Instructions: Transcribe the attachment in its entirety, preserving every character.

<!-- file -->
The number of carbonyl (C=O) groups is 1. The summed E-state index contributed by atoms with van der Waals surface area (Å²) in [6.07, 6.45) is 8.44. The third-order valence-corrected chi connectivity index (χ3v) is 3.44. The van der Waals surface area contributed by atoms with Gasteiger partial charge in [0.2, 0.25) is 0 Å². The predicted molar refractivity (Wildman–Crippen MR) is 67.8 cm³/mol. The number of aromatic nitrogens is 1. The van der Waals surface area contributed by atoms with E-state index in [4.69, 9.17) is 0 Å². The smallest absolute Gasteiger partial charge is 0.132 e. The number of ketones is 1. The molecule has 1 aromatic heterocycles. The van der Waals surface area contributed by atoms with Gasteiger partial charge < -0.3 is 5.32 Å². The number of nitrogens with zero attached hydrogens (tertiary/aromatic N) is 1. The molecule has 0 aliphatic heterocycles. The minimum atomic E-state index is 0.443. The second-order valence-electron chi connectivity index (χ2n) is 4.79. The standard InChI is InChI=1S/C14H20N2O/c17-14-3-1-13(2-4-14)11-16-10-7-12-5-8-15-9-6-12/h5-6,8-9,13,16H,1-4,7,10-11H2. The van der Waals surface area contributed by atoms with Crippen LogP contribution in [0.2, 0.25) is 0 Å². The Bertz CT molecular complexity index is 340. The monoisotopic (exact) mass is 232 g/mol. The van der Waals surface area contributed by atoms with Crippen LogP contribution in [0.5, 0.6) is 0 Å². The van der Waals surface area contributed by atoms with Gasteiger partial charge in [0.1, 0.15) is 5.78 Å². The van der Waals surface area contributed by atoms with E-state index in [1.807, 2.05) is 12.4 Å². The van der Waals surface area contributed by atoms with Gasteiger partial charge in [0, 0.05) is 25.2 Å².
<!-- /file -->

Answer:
The number of carbonyl (C=O) groups is 1. The summed E-state index contributed by atoms with van der Waals surface area (Å²) in [6.07, 6.45) is 8.44. The third-order valence-corrected chi connectivity index (χ3v) is 3.44. The van der Waals surface area contributed by atoms with Gasteiger partial charge in [0.2, 0.25) is 0 Å². The predicted molar refractivity (Wildman–Crippen MR) is 67.8 cm³/mol. The number of aromatic nitrogens is 1. The van der Waals surface area contributed by atoms with E-state index in [4.69, 9.17) is 0 Å². The smallest absolute Gasteiger partial charge is 0.132 e. The number of ketones is 1. The molecule has 1 aromatic heterocycles. The van der Waals surface area contributed by atoms with Gasteiger partial charge < -0.3 is 5.32 Å². The number of nitrogens with zero attached hydrogens (tertiary/aromatic N) is 1. The molecule has 0 aliphatic heterocycles. The minimum atomic E-state index is 0.443. The second-order valence-electron chi connectivity index (χ2n) is 4.79. The standard InChI is InChI=1S/C14H20N2O/c17-14-3-1-13(2-4-14)11-16-10-7-12-5-8-15-9-6-12/h5-6,8-9,13,16H,1-4,7,10-11H2. The van der Waals surface area contributed by atoms with Crippen LogP contribution in [0.2, 0.25) is 0 Å². The Bertz CT molecular complexity index is 340. The monoisotopic (exact) mass is 232 g/mol. The van der Waals surface area contributed by atoms with Crippen LogP contribution in [0.5, 0.6) is 0 Å². The van der Waals surface area contributed by atoms with Gasteiger partial charge in [0.1, 0.15) is 5.78 Å². The van der Waals surface area contributed by atoms with E-state index in [1.807, 2.05) is 12.4 Å². The van der Waals surface area contributed by atoms with Gasteiger partial charge in [0, 0.05) is 25.2 Å².